Newswise – groundbreaking research published today science, It provided new insights into the widespread impact of metal mining pollution on rivers and streams worldwide, with an estimated 23 million people estimated to be exposed to potentially dangerous concentrations of toxic waste.
Professors Mark McLean and Chris Thomas, directors of the Lincoln Center for Water and Planetary Health at the University of Lincoln, UK – working with Dr Amog Mudbhatkal from the University's Department of Geography – research offers a comprehensive understanding of environment and health. Challenges related to metal mining activities.
Using a new georeferenced global database of 185,000 metal mines compiled by the team and a combination of process-based modeling and empirical testing, the study assessed the global extent of metal mining pollution in river systems and its consequences for human populations and livestock.
The study modeled contamination from all known active and inactive metal mining sites, including tailings storage facilities – used to store mining waste – and examined potentially harmful contaminants such as lead, zinc, copper and arsenic transported downstream from mining operations. and are often deposited along river channels and floodplains over long periods of time.
“Our new method for predicting the dispersion of mine waste in river systems around the world gives governments, environmental regulators, the mining industry and local communities a tool that, for the first time, will allow them to assess the upstream and downstream impacts of mining. ecosystem and human health,” he said Professor Mark Maclean, who led the multidisciplinary, international team behind the research:
“We expect this will make it easier to mitigate the environmental impacts of historic and current mining and, more importantly, help minimize the impact of future mining development on communities, as well as protect food and water security.”
Released amid growing demand for metals and minerals to meet green energy transition needs, the new results highlight the wide scale of the pollution, affecting some 479,200 kilometers of river channels and including 164,000 square kilometers of flooding globally. .
According to findings released today, an estimated 23.48 million people live on these affected floodplains, which support 5.72 million livestock and cover more than 65,000 square kilometers of irrigated land. Due to the lack of data available for several countries, the team behind the study considers these numbers to be conservative estimates.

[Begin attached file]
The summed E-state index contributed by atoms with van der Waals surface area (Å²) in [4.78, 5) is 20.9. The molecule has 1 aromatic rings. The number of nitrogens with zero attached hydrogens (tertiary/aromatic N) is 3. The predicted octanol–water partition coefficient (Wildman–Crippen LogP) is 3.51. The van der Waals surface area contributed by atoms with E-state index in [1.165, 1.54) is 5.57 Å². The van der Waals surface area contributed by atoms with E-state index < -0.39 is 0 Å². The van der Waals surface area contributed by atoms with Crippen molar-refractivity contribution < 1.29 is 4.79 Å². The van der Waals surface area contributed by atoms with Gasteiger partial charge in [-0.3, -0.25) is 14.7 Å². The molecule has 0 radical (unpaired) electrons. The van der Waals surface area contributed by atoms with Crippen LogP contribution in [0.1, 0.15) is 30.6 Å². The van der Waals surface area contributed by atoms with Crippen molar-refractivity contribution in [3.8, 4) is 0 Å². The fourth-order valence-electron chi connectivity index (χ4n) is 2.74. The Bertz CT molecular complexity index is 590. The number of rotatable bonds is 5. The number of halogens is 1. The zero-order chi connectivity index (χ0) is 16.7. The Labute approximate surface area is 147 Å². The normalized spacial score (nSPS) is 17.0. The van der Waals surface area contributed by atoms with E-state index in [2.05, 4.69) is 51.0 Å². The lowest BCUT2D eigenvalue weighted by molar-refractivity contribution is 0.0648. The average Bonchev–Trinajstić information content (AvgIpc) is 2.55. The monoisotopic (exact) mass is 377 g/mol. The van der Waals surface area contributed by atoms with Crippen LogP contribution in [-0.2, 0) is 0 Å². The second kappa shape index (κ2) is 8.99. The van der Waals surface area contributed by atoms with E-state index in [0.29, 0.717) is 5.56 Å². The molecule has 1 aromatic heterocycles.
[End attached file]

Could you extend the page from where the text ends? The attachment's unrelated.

There are various routes of exposure to these pollutant metals, including through skin contact, accidental ingestion, inhalation of contaminated dust, and consumption of contaminated water and food from contaminated soil.
This poses an additional threat to the health of towns and villages in low-income countries and communities that depend on these rivers and floodplains, especially in regions already burdened by water-related diseases. In industrialized Western European countries, including the UK and the US, this pollution is a major and growing constraint to water and food security, disrupting vital ecosystem services and contributing to antimicrobial resistance in the environment.
“Rapid growth in global metal mining is critical if the world is to transition to green energy. Said Professor Chris Thomas, who led the analysis and modelling, “Much The estimated global pollution we observed is a legacy from the industrial age – rightly so, as modern mining is encouraged as a priority for environmental sustainability. Our methods, which also work at local scales, add an important new approach to this process, which is why our Research Center's Applied Water and Planetary Health Analytics Unit was created to work with the sector.”
Professor Deanna Kemp from the University of Queensland's Sustainable Minerals Institute, who was part of the team behind the research, called The results are “sobering”.
“At a basic level, these findings remind us that mining can cause a lot of damage over a long period of time.Kemp said. “Many people benefit from mining and metals extraction, but we need to do more to understand and prevent negative impacts on people who live and work in affected areas.”